Black Wind (Dirk Pitt Series #18)

Black Wind (Dirk Pitt Series #18)

3.9 83
by Clive Cussler
     
 

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Clive Cussler's dazzling new Dirk Pitt(r) adventure.

Clive the Mighty!" hailed Kirkus Reviews about Cussler's last Dirk Pitt(r) novel, Trojan Odyssey. "Hurricane Clive at his most tumultuous." Nobody has been able to match Cussler yet for the intricate plotting and sheer audacity of his work, and Black Wind sets the bar even higher.

In

Overview

Clive Cussler's dazzling new Dirk Pitt(r) adventure.

Clive the Mighty!" hailed Kirkus Reviews about Cussler's last Dirk Pitt(r) novel, Trojan Odyssey. "Hurricane Clive at his most tumultuous." Nobody has been able to match Cussler yet for the intricate plotting and sheer audacity of his work, and Black Wind sets the bar even higher.

In the waning days of World War II, the Japanese tried a last desperate measure-a different kind of kamikaze mission, this one carried out by two submarines bound for the West Coast of the United States, their cargo a revolutionary new strain of biological virus. Neither sub made it to the designated target.

But that does not mean they were lost.

Someone knows about the subs and what they bore, knows too where they might be, and has an extraordinary plan in store for the prize inside-a scheme that could reshape the world as we know it. All that stands in the way are three people: a marine biologist named Summer, a marine engineer named Dirk, and their father, Dirk Pitt, the new head of NUMA. Pitt has faced devastating enemies before, and has even teamed up with his children to track them down. But never has he looked upon the face of pure evil . . . until now.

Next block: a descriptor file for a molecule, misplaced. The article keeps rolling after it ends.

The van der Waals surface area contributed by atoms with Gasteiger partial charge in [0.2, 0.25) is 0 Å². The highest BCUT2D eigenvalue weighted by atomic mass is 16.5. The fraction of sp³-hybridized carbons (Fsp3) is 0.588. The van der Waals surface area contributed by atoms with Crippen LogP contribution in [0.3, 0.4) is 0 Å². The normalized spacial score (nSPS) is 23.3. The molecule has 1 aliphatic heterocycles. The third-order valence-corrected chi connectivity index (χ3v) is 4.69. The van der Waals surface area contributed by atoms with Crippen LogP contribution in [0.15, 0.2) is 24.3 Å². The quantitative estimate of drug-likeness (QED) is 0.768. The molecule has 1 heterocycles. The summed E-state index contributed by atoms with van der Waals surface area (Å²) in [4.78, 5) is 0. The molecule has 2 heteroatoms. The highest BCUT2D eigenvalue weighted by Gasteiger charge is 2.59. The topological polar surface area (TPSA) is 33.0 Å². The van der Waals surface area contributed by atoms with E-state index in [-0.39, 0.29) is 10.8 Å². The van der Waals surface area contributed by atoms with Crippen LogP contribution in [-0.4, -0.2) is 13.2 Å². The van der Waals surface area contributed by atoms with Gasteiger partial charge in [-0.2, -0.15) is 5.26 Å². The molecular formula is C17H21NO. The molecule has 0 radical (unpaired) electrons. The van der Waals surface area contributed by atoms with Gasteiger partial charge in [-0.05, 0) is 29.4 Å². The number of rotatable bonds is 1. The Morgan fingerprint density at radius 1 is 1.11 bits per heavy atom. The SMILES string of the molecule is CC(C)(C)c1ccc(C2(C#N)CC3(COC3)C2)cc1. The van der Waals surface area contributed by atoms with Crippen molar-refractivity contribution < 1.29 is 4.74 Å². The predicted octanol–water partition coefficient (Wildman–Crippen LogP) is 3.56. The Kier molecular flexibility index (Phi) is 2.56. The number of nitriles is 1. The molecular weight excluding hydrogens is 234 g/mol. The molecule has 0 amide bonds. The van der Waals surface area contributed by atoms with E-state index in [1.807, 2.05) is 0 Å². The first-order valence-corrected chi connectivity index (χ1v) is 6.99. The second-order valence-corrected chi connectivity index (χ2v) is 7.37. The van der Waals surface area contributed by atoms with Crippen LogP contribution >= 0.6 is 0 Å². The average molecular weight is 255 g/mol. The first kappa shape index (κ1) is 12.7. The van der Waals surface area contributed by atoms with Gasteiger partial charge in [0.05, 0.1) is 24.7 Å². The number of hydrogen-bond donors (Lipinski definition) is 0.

Filled with dazzling suspense and breathtaking action, Black Wind is Cussler at the height of his storytelling powers.

Editorial Reviews

Publishers Weekly
About halfway through this rip-snorting adventure thriller, a "white-haired man" rescues heroes Dirk Pitt Jr. and his sister, Summer, from death by drowning. That man is revealed to be author Cussler (Trojan Odyssey, etc.), reminding Dirk of "an older version of his own father," legendary oceanographer Dirk Pitt, hero of Cussler's previous novels. Just as the primary action baton is passed in this tale from Pitt Sr. to Jr., readers may note that Cussler's coauthor is his own son. But even if Cussler is beginning to pass on his writing baton, he's doing so with panache: thriller fans will revel in this action-packed yarn of land- and sea-based derring-do stuffed with technical details on matters from biochemical weapons "chimeras" to rocket launches. The villain is a South Korean industrialist working for the North Koreans with an eye toward unifying Korea by ridding the country of American troops, allowing for an invasion of the South. His plan is to aim a sea-borne rocket filled with a combo of deadly viruses at Los Angeles, with clues laying blame on Japanese terrorists, thus distracting America while the North makes its move. But villain and modus operandi matter less than the series of exciting hairbreadth escapes wrought by Dirks Jr. and Sr. and Summer-including Dirk Sr.'s escape from being poached alive in a minisub trapped underneath massive rocket boosters spewing an inferno of flames. There's a slight, nasty gloss of "yellow peril" on the villain and his actions, and it's only the Americans who greet likely death with a grin and a quip, but that's a minor knock on some major entertainment that's bound toward the top of the charts. Agent, Peter Lampack. 750,000 first printing. (Dec.) Copyright 2004 Reed Business Information.
School Library Journal